The IBM study, titled “The end of the beginning: Unleashing the transformational power of GDPR”, reveals that nearly 60% of respondents see the General Data Protection Regulation (GDPR) as an opportunity to improve privacy, security, data management, and catalyst for new business models, rather than a compliance issue or hurdle.
To reduce risks, the study showed that most of surveyed companies want to be more selective in the data they collect and manage, Seventy percent of the respondents said they wanted to dispose of data before the compliance deadline.
Companies’ preparation for the GDPR is based on an increased scrutiny from consumers on businesses' management of personal data. For instance, only 20% of consumers in the US trust the organizations they interact with completely regarding the confidentiality of their data.
In the weeks leading up to the appointed date (May 25, 2018), the IBM Institute for Business Value (IBV) surveyed more than 1,500 executives responsible for complying with the GDPR at organizations around the world. The results reveal how companies are approaching the GDPR as an opportunity to boost customer confidence and drive innovation:
- 84% believe that proof of compliance with the GDPR is seen as a positive distinguishing feature in the public eye
- 76% said the GDPR will provide more trusted relationships with affected individuals which could open new business opportunities
- Despite this opportunity, only 36% believe that they will be able to fully comply with the GDPR by 25 May
"GDPR will be one of the biggest disruptive forces impacting business models across industries – and its reach extends far beyond the EU borders," said Cindy Compert, CTO, Data Security & Privacy, IBM Security. "The onset of GDPR also comes during a time of huge distrust among consumers toward businesses ability to protect their personal data. These factors together have created a perfect storm for companies to rethink their approach to data responsibility and begin to restore the trust needed in today's data-driven economy."
GDPR leads to a reduction in data collection and storage
Another important finding of the study is that companies use the GDPR as an opportunity to streamline their approach to data and reduce the total amount of data they are managing. For many companies, this means vastly cutting down on the amount of data they collect, store and share.
According to the new study, organizations reported taking the following actions in response to the GDPR:
- 80% say they are cutting down on the amount of personal data they keep
- 78% reduce the number of people who have access to personal information
- 70 % are disposing of data that is no longer needed
The study found that the biggest challenges organizations face in complying with the GDPR are finding personal data within their organization (data gathering), ensuring the accuracy of the collected and stored data and adhering to rules how data is analyzed and shared (data processing principles). Other areas of concern include the handling of cross-border data transfers and obtaining the consent of the data subjects since less than half of respondents said they were sufficiently prepared for these aspects of the GDPR.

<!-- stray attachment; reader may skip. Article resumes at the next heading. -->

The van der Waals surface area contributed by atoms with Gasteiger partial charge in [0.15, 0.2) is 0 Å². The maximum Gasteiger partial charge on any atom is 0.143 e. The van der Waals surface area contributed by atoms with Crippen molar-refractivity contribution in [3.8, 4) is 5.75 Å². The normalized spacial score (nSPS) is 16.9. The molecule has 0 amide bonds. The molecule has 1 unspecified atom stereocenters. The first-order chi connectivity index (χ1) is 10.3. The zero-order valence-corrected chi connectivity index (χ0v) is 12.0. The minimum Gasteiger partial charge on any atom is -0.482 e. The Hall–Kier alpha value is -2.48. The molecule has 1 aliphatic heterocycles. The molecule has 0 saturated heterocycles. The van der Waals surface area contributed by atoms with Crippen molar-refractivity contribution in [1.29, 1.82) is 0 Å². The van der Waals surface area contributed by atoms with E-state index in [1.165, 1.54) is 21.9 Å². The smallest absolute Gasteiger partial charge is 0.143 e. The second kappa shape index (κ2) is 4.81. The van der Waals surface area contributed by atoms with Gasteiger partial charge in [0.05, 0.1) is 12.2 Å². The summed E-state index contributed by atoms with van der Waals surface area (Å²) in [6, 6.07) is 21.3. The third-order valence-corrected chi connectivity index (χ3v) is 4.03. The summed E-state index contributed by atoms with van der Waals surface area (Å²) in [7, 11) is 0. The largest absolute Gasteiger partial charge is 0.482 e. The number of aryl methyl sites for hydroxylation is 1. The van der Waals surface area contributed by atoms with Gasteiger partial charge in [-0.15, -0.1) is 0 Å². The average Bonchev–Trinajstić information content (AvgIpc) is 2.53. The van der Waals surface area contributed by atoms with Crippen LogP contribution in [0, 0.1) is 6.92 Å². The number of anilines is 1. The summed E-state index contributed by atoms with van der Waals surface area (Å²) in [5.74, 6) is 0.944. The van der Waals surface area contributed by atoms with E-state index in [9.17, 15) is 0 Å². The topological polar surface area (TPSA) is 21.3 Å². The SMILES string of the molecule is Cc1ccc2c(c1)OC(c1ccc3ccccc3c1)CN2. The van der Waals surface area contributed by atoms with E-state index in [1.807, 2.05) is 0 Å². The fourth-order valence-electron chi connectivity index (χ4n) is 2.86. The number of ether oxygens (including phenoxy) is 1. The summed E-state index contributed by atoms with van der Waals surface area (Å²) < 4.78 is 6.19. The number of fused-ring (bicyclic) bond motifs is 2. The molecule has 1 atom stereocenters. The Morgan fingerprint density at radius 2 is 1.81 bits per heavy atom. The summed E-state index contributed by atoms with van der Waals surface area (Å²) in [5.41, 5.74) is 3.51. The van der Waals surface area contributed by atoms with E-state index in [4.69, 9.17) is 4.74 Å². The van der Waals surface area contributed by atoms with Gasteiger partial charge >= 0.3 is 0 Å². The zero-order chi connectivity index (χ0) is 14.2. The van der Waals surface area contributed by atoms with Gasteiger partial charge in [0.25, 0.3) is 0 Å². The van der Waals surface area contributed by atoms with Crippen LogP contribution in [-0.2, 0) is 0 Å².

A key element of the GDPR is the requirement for companies to report data loss within 72 hours to the regulatory authorities. However, the study found that only 31% of companies reviewed or changed their incident response plans in preparation for this requirement, which is a blind spot in the overall approach to GDPR.
While challenges remain, a significant proportion of the surveyed companies (22%) use the GDPR as a fully transformative business opportunity for their data ownership and management approach:
- 93% have modified their incident response processes
- 79% said they were prepared for performing data discovery and ensuring data accuracy
- 74% said they would consider data security and privacy for new products and services "by design"
Why the human factor is pivotal
The sustainable implementation of the new GDPR is not purely an IT matter but must also involve employees and processes and IBM show us how this works, too.
According to IMB’s research, avoidable human errors are responsible for a large amount of data loss. In the annual IBM X-Force Threat Intelligence Index 2018, the company concluded that "inadvertent insiders" - employees who inadvertently cause security incidents through negligence - account for two-thirds of all compromised records in 2017. The errors include some elementary actions, such as clicking malicious links sent as part of a phishing attack, as well as misconfiguration of servers and network devices.
The latter are said to account for more than two-thirds (70%) of all data loss due to human error, the report said. First and foremost, the number of cases has increased dramatically due to poorly configured cloud servers: 424% more data sets than in the previous year were stolen by this security breach.
The remaining third is due to individuals. Phishing attacks induce employees to open malicious links or attachments, which in turn install malicious software on the system. Regarding the EU GDPR, such errors can not only damage the public image of the company but be quite costly. As announced, up to 4% of the total annual turnover achieved in the past financial year may be imposed as sanctions for the breach of the Regulation. Investing in the privacy of personal information can clearly minimize these risks.
What IBM points out is the fact that the introduction of new IT technologies alone cannot solve privacy issues, as trained employees are at least as important in the safe handling of data as the corresponding infrastructure.
Enterprise-wide, easy-to-implement policies that describe data processing and data access processes can make an impact.